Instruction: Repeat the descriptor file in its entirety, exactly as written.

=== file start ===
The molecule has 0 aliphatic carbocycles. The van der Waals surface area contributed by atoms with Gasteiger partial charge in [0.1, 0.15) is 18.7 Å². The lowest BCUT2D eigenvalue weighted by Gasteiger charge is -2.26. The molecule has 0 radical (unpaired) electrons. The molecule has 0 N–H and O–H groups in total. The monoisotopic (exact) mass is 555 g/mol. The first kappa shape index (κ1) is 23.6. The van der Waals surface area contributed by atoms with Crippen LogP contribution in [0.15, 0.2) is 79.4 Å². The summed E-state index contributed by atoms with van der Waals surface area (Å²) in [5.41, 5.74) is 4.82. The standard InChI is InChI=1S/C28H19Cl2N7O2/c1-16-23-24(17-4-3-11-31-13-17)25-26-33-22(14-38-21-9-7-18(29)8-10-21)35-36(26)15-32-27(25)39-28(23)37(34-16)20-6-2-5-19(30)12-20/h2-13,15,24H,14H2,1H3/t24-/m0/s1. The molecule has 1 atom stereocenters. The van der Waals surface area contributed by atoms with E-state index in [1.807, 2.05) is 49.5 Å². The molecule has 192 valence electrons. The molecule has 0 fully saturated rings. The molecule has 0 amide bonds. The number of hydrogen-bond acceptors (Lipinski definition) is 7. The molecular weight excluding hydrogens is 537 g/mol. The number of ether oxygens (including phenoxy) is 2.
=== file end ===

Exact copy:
The molecule has 0 aliphatic carbocycles. The van der Waals surface area contributed by atoms with Gasteiger partial charge in [0.1, 0.15) is 18.7 Å². The lowest BCUT2D eigenvalue weighted by Gasteiger charge is -2.26. The molecule has 0 radical (unpaired) electrons. The molecule has 0 N–H and O–H groups in total. The monoisotopic (exact) mass is 555 g/mol. The first kappa shape index (κ1) is 23.6. The van der Waals surface area contributed by atoms with Crippen LogP contribution in [0.15, 0.2) is 79.4 Å². The summed E-state index contributed by atoms with van der Waals surface area (Å²) in [5.41, 5.74) is 4.82. The standard InChI is InChI=1S/C28H19Cl2N7O2/c1-16-23-24(17-4-3-11-31-13-17)25-26-33-22(14-38-21-9-7-18(29)8-10-21)35-36(26)15-32-27(25)39-28(23)37(34-16)20-6-2-5-19(30)12-20/h2-13,15,24H,14H2,1H3/t24-/m0/s1. The molecule has 1 atom stereocenters. The van der Waals surface area contributed by atoms with E-state index in [1.807, 2.05) is 49.5 Å². The molecule has 192 valence electrons. The molecule has 0 fully saturated rings. The molecule has 0 amide bonds. The number of hydrogen-bond acceptors (Lipinski definition) is 7. The molecular weight excluding hydrogens is 537 g/mol. The number of ether oxygens (including phenoxy) is 2.